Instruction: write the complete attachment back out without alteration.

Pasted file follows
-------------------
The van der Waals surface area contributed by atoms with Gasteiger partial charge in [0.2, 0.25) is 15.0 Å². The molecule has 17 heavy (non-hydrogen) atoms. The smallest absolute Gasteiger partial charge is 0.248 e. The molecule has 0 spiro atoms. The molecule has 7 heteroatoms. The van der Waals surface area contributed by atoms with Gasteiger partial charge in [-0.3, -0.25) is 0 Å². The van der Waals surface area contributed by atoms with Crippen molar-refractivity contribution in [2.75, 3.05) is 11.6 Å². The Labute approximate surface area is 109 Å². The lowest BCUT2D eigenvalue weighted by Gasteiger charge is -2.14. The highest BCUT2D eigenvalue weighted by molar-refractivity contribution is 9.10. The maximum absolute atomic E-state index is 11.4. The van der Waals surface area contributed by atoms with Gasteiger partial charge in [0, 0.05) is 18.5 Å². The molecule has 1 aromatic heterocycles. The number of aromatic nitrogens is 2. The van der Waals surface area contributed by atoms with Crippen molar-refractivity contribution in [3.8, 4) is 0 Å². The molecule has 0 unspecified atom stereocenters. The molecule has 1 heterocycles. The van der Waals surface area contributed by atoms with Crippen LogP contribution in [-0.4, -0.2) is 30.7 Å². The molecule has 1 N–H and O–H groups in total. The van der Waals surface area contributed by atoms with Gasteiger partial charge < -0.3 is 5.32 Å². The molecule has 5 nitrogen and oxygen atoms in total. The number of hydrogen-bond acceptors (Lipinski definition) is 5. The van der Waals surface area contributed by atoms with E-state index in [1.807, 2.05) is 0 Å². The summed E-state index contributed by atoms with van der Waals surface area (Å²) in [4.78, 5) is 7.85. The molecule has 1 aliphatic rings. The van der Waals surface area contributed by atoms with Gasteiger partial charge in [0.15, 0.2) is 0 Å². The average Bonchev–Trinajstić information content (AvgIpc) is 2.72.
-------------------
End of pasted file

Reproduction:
The van der Waals surface area contributed by atoms with Gasteiger partial charge in [0.2, 0.25) is 15.0 Å². The molecule has 17 heavy (non-hydrogen) atoms. The smallest absolute Gasteiger partial charge is 0.248 e. The molecule has 0 spiro atoms. The molecule has 7 heteroatoms. The van der Waals surface area contributed by atoms with Gasteiger partial charge in [-0.3, -0.25) is 0 Å². The van der Waals surface area contributed by atoms with Crippen molar-refractivity contribution in [2.75, 3.05) is 11.6 Å². The Labute approximate surface area is 109 Å². The lowest BCUT2D eigenvalue weighted by Gasteiger charge is -2.14. The highest BCUT2D eigenvalue weighted by molar-refractivity contribution is 9.10. The maximum absolute atomic E-state index is 11.4. The van der Waals surface area contributed by atoms with Gasteiger partial charge in [0, 0.05) is 18.5 Å². The molecule has 1 aromatic heterocycles. The number of aromatic nitrogens is 2. The van der Waals surface area contributed by atoms with Crippen molar-refractivity contribution in [3.8, 4) is 0 Å². The molecule has 0 unspecified atom stereocenters. The molecule has 1 heterocycles. The van der Waals surface area contributed by atoms with Crippen LogP contribution in [-0.4, -0.2) is 30.7 Å². The molecule has 1 N–H and O–H groups in total. The van der Waals surface area contributed by atoms with Gasteiger partial charge < -0.3 is 5.32 Å². The molecule has 5 nitrogen and oxygen atoms in total. The number of hydrogen-bond acceptors (Lipinski definition) is 5. The van der Waals surface area contributed by atoms with E-state index in [1.807, 2.05) is 0 Å². The summed E-state index contributed by atoms with van der Waals surface area (Å²) in [4.78, 5) is 7.85. The molecule has 1 aliphatic rings. The van der Waals surface area contributed by atoms with Gasteiger partial charge in [0.15, 0.2) is 0 Å². The average Bonchev–Trinajstić information content (AvgIpc) is 2.72.